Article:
Northern Province, Limpopo Attractions
Limpopo, formerly the Northern Province and Northern Transvaal, is a diverse landscape of plains, semi-desert and sub-tropical vegetation. Limpopo is mainly an agricultural area and the location of the northern part of Kruger National Park. The "Big Five are found here; namely the elephant, black rhino, leopard, lion and buffalo.The province borders three African countries; Botswana, Mozambique and Zimbabwe. Historically this was Boer frontier and conservative values remain strong. Its capital is Pietersburg. Linguistically the population is very mixed, speaking North Sotho, Shangaan/Tsonga, Venda and Afrikaans.
South Africa's most famous park, Kruger National Park is the country's oldest and largest reserve. The area is full of big game, with lions, leopards, elephants, rhinos, zebras, giraffes, and more..
Phalaborwa, South Africa
For many travelers Phalaborwa, which has an airport, is no more than a stopover for a visit to the central part of the Kruger National Park (the entrance gate to which is only 3km/2mi east). Summer temperatures of around 38°C/100°F and an average annual rainfall of around 457mm/18in. make Phalaborwa a garden city.Phalaborwa is the commercial, administrative and recreational center of a mining area which has massive deposits of phosphates, copper and iron. Zirconium, vermiculite, mica and gold are also worked in the area. Some 2000 million years ago tectonic movements in the earth's crust forced a great mass of magma to the surface, creating a treasure house of minerals which has brought prosperity to the region. The rich mineral deposits were already being worked in prehistoric times, as is evidenced by a nearby excavation site in the Kruger National Park.Phalaborwa's wide streets are lined by trees and gardens; but this is only one side of the picture. The mining areas on the outskirts of the town are like a lunar landscape. A man-made crater with a greater diameter than Kimberley's Big Hole reaches down to well below sea level. The sulfur which is a by-product of the copper-mining process gives the earth a yellowish tinge.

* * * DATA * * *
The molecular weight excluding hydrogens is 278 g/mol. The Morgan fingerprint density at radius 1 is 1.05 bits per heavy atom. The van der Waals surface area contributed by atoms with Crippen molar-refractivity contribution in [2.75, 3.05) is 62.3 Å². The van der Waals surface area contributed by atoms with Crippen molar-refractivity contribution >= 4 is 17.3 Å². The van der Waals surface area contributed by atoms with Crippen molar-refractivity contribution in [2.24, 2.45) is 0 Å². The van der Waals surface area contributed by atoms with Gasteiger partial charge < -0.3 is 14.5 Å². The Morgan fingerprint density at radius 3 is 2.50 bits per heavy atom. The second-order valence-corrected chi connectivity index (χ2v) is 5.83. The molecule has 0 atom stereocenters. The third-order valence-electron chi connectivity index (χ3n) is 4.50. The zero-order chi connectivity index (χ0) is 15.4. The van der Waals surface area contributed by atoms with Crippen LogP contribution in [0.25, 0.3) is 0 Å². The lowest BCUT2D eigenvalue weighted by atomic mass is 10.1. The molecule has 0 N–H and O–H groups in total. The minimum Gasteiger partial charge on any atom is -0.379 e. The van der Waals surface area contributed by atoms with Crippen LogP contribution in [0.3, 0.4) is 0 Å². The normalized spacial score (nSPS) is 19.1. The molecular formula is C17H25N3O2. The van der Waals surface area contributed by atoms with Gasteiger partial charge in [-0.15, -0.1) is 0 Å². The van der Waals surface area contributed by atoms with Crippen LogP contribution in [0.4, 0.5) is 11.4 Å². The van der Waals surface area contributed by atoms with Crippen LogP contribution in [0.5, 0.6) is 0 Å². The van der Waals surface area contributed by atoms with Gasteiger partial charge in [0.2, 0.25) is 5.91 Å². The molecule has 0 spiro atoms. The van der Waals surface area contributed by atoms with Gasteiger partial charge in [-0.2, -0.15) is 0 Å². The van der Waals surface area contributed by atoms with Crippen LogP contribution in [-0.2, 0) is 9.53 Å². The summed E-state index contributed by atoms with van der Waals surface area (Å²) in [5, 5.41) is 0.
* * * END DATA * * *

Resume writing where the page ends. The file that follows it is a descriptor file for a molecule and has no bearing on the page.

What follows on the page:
Warm Baths, South Africa
The spa of Warm Baths (founded in 1921), 100km/62mi north of Pretoria, is famed for the healing powers of its thermal springs. The area was known to the Tswana as Biele Bela (the "Boiling Place"). The water, containing sodium chlorate, calcium carbonate and other salts, gushes out at a temperature of 62°C/144°F, at the rate of 23,000 liters (5060 gallons) an hour. It is used in the treatment of rheumatic conditions. Every year some 260,000 people come here to seek relief from their ailments.Round the springs has grown up a holiday complex with accommodation of various categories, treatment facilities, a restaurant, a café and tennis, squash and badminton courts. People also come here in winter not for medical treatment but to enjoy the pleasure of bathing in thermal water at a temperature of 32°C/90°F.
Warm Baths Nature Reserve
Adjoining the spa is the Warm Baths Nature Reserve (area 50 ha/125ac), with red hartebeests, steppe zebras and impalas among other game.